The other two research projects exploit both the modeling and graphics capabilities of the game engines. In the augmented reality game ARQuake, game levels are written to match actual physical locations and players wearing see-through HMDs encounter and do battle with monsters superimposed over real scenery. CaveUT takes advantage of both the graphical and networking capabilities of the Unreal engine by using multiple players' viewpoints to construct a panoramic Cave-like display. There are probably as many potential applications for game engines as there are research problems requiring medium-fidelity 3D simulation or high-fidelity interactive graphics. Our hope is to raise awareness of the high-power/low-cost alternative game engines can offer.

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Choosing an Engine

A researcher's choice between the Quake and Unreal engines is similar to that between Coke and Pepsi. Both are more than adequate for their intended purpose yet each has its avid fans and detractors. An examination of contributors here indicates our researchers are evenly divided with Kaminka and Jacobson lining up with the Unreal engine, Bylund and Espinoza choosing Quake III, and John Laird and colleagues working with both. For research purposes it is hard to imagine an application for which one would be suited and the other not. However, because a choice must be made there are some differences that should be considered.

As the older game, the Quake III engine has developed a large collection of customized levels and modifications to play. Quake III also has a large cadre of users and user sites to use as resources for programming questions and assistance. It is not unlikely that someone in your organization may have Quake programming experience. The Quake engine has been optimized to the point where it is the fastest-running game engine and has what many believe the best overall polygonal architecture.

As the newer engine, Unreal benefits from current trends in programming and technologysee the sidebar "The New Cards." Unlike Quake, which has descended from a succession of C language implementations, the Unreal engine is strictly object-oriented. This pays big dividends through mutators and other programming constructs that allow a programmer to make robust changes in game behavior without requiring detailed knowledge of the involved code. The Java-like scripting language, Unreal Script, is easy to use and well documented as is the well-designed UnrealEd development environment. Although the Quake engine offers true curves and direct access to graphics functions such as deformation shading, the Unreal engine encapsulates a broader range of sophisticated graphics including bump maps and other tweaks recently added to graphics hardware. In the balance, the Unreal engine is slightly slower, has more sophisticated graphics, and is probably an easier environment for the inexperienced game programmer.

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Getting Started

Now that you have chosen your engine all you need to get started is a copy of the base game. Depending on where you shop the game may cost anywhere from $20$50. You will need a license for each machine you use so, for instance, a QuakeSim simulation would take a single license, a GameBot installation with two teams would require two licenses, while a five-screen CaveUT installation would require six licenses. A crucial feature of the game engines is that almost all code, except the proprietary graphics engine, is open source. Under its GNU license, this code may be freely distributed, copied, and modified. Several of the systems discussed here are already available online. CaveUT can be downloaded from www2.sis.pitt.edu/~jacobson/ut/CaveUT.html and GameBot code, documentation, discussion, and even opponents, are located at www.planetunreal.com/gamebots/. While not game-based, the WireGL code for building PC-based Power Walls is available at graphics. stanford.edu/software/wiregl/. The primary Quake site is www.idsoftware.com, while www.averstar.com/~bowditch/QUAKE2/links.html contains links to many secondary Quake sites. The manufacturer's site for Unreal Tournament is www.epicgames.com; a "getting started" FAQ is available at www.unreality. org/Cleaned/FAQ/FaqMain.htm. A quick search will turn up a multitude of sites with information, tools, and programming tips for either of these engines. While neither id Software nor Epic Games is in the business of supporting research, their user communities can provide active sources of help and information for game-using researchers.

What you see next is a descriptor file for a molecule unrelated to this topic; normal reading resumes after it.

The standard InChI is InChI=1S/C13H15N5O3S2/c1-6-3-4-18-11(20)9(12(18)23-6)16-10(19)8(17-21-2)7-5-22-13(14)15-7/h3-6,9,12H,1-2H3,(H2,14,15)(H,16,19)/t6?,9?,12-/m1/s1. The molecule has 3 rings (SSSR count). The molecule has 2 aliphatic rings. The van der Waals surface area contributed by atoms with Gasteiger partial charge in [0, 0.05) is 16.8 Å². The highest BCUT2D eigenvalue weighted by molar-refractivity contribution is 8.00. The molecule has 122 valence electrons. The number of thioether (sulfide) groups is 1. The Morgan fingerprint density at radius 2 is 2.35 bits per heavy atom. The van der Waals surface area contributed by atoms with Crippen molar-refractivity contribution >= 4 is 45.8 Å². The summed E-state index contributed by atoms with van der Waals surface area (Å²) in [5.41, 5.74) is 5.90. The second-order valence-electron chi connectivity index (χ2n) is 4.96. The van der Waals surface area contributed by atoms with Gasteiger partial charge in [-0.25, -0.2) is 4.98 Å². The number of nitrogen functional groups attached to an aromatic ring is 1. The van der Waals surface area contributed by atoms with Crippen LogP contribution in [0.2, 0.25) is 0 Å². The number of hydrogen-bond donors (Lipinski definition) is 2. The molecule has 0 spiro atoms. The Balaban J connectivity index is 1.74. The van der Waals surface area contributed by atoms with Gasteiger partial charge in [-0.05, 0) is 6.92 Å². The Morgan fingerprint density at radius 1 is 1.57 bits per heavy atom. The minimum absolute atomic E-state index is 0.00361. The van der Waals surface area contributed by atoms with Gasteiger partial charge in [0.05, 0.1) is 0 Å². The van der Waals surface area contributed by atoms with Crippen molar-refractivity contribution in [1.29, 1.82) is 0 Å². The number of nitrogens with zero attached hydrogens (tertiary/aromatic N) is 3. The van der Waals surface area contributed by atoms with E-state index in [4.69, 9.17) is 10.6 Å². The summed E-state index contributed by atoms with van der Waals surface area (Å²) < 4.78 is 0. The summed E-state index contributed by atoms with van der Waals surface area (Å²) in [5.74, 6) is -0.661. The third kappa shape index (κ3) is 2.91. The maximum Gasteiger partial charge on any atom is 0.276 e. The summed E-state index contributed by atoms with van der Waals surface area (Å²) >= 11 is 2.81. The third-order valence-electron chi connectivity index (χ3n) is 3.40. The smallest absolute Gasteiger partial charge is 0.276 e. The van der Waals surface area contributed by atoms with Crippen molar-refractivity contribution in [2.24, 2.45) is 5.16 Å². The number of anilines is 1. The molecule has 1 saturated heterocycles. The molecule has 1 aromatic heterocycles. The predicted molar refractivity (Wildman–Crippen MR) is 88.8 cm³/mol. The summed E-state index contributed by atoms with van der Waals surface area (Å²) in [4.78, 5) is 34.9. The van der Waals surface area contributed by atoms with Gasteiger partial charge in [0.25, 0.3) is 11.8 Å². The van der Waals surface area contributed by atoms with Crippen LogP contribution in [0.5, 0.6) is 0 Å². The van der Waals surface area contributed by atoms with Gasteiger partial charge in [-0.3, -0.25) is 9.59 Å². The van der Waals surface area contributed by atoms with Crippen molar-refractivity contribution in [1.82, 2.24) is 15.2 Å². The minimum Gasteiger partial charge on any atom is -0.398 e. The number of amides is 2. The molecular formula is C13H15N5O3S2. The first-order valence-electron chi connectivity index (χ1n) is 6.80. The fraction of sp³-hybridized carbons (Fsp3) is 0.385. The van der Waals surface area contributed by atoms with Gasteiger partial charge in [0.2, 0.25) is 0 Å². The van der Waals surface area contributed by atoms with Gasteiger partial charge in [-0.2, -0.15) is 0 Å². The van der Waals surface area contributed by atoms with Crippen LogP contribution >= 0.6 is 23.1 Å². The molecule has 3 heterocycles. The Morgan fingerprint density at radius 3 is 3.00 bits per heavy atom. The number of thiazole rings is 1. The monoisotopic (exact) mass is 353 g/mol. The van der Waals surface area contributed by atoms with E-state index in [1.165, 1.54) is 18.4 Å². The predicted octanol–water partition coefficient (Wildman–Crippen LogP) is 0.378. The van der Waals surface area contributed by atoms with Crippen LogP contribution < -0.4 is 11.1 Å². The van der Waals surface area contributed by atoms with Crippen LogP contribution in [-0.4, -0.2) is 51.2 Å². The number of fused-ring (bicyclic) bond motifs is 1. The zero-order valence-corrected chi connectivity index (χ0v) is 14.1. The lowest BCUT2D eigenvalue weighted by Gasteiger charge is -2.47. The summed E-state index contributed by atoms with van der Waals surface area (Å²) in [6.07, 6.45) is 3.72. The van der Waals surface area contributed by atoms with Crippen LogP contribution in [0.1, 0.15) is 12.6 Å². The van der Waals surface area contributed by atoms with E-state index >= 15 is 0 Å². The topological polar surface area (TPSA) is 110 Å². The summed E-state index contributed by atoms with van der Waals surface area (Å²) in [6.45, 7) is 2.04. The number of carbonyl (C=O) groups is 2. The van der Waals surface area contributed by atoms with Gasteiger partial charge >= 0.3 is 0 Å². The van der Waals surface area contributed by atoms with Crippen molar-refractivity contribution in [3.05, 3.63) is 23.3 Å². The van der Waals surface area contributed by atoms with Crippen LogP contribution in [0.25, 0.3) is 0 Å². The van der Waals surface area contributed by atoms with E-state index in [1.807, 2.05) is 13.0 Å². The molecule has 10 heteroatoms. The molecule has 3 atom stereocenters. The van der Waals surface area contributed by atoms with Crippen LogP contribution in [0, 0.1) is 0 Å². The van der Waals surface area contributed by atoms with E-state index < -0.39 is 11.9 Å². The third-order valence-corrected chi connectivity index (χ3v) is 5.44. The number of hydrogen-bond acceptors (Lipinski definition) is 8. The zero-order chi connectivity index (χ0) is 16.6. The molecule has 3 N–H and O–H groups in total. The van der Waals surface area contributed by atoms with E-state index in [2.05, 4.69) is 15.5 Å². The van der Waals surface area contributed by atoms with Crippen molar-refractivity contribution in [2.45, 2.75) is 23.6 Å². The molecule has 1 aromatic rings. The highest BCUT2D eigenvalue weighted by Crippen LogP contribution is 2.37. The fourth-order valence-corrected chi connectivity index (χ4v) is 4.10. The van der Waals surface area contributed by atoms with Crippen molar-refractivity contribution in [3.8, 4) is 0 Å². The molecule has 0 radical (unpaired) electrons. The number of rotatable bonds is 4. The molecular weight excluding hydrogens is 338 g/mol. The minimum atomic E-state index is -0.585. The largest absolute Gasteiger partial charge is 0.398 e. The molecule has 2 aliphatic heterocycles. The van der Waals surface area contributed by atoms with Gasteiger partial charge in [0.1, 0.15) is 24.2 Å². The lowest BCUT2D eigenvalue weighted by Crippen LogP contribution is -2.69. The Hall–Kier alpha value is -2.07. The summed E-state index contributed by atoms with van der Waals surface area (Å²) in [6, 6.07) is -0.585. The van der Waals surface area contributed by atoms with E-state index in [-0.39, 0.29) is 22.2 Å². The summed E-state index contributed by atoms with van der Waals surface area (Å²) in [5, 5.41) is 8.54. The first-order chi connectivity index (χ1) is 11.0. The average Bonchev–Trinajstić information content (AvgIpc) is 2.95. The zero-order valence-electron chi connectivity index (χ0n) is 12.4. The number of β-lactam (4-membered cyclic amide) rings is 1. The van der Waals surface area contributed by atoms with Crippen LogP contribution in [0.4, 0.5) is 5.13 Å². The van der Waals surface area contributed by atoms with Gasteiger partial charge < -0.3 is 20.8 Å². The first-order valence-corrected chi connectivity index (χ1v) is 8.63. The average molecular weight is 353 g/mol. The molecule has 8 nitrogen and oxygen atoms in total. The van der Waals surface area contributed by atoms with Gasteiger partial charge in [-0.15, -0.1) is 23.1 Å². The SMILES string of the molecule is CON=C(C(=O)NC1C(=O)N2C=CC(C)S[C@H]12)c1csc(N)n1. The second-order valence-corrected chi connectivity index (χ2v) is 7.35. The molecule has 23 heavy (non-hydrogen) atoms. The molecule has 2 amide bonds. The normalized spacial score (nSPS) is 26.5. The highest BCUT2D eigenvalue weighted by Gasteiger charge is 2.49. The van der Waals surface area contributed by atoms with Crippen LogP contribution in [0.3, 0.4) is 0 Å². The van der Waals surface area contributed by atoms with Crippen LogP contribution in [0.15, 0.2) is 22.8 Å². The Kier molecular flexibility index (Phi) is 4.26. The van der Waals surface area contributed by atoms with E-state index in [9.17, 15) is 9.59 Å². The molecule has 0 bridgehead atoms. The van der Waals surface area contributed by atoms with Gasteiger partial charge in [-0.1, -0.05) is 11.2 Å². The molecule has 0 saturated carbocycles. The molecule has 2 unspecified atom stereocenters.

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References

1. Abrash, M. Quake's game engine: The big picture. Dr. Dobb's Journal (Spring, 1997).

2. Bishop, L., Eberly, D., Whitted, T., Finch, M., and Shantz, M. Designing a PC game engine. IEEE Computer Graphics and Applications (1998), 4653.

3. Kitano, H., Tambe, M., Stone, P., Veloso, M., Coradeschi, S., Osawa, E., Matsubara, H., Noda, I., and Asada, M. The RoboCup synthetic agent challenge '97. In Proceedings of the Fifteenth International Joint Conference on Artificial Intelligence, Nagoya, Japan, (1997).

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Authors

Michael Lewis (ml@sis.pitt.edu) is an associate professor in the Department of Information Science and Telecommunications at the University of Pittsburgh.

Jeffrey Jacobson (jacobson@sis.pitt.edu) is a Ph.D. candidate in the Department of Information Science and Telecommunications at the University of Pittsburgh.

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Figures

UF1Figure. Modular game engine structure.

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©2002 ACM  0002-0782/02/0100  $5.00